Recognition of the Right to a Healthy Environment at the national level should be accompanied by the introduction of “implementation legislation.” States that acknowledge this right in their constitutions or through regional accords, however, do not necessarily put it into law. The Right to a Healthy Environment will not be able to reach its full potential until it is effectively integrated into national laws and practices. Many States continue to fail to execute their commitments in a way that effectively respects, defends, and realizes the Right to a Healthy Environment.

Controlling the exercise of this right is also a difficult task. No recognized international mechanism has yet to oversee its implementation. An implementation control mechanism at the international level, it may be argued, could cover this void. Based on the Aarhus Convention, this mechanism might take the form of a compliance committee, but its referral should be available not just to States, but also to people and NGOs.

Even better, an international judicial body may be established to ensure that States respect the Right to a Healthy Environment. In the absence of such international institutions, the national judge remains the first line of defense. Internal courts should be the first to ensure that the Right to a Healthy Environment is respected, taking into consideration the extra-territorial impact of a State’s activities, including those occurring outside its borders. In other words, the national judge must guarantee that the State respects not just its residents’ Right to a Healthy Environment, but also the right of all the world’s inhabitants.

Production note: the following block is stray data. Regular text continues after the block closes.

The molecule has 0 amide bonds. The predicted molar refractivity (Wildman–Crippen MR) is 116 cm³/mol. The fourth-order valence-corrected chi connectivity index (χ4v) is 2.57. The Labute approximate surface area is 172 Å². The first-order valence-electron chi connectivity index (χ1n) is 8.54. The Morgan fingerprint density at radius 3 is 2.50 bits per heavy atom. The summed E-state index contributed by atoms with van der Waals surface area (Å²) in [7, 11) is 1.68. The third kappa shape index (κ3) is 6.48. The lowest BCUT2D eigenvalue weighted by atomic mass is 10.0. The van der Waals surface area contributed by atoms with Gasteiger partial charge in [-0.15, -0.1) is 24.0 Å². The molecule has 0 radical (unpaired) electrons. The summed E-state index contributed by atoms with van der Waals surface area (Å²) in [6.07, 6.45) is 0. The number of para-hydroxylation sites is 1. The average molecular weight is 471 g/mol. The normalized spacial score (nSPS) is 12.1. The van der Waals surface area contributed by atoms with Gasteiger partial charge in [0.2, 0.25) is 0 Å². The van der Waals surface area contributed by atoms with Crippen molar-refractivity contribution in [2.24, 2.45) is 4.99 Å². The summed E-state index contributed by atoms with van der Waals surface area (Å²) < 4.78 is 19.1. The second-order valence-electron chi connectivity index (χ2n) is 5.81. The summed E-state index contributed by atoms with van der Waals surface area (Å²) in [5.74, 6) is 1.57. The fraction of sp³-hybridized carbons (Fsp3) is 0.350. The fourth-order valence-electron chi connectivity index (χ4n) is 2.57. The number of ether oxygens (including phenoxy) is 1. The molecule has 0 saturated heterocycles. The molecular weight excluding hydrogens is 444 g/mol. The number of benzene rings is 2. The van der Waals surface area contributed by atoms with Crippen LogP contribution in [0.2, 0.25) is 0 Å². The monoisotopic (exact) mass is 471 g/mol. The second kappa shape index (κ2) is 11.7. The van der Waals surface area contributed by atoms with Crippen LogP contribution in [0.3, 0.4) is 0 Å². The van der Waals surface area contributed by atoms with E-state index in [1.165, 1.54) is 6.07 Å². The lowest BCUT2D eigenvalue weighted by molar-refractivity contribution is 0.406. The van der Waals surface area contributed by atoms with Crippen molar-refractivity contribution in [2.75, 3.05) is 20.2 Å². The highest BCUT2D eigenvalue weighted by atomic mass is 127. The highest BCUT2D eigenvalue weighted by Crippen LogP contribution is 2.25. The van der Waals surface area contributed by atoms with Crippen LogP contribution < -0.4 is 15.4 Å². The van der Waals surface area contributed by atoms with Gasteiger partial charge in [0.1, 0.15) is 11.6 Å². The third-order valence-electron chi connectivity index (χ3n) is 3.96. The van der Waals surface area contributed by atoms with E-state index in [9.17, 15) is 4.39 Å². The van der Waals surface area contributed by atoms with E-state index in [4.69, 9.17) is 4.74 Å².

Conclusion

Regardless, the data gathered through decades of application is positive. When governments recognize the Right to a Healthy Environment, they generally strengthen their environmental laws and regulations and increase public engagement[14]. Numerous studies have found that the inclusion of constitutional environmental rights is positively associated with improved environmental performance[15].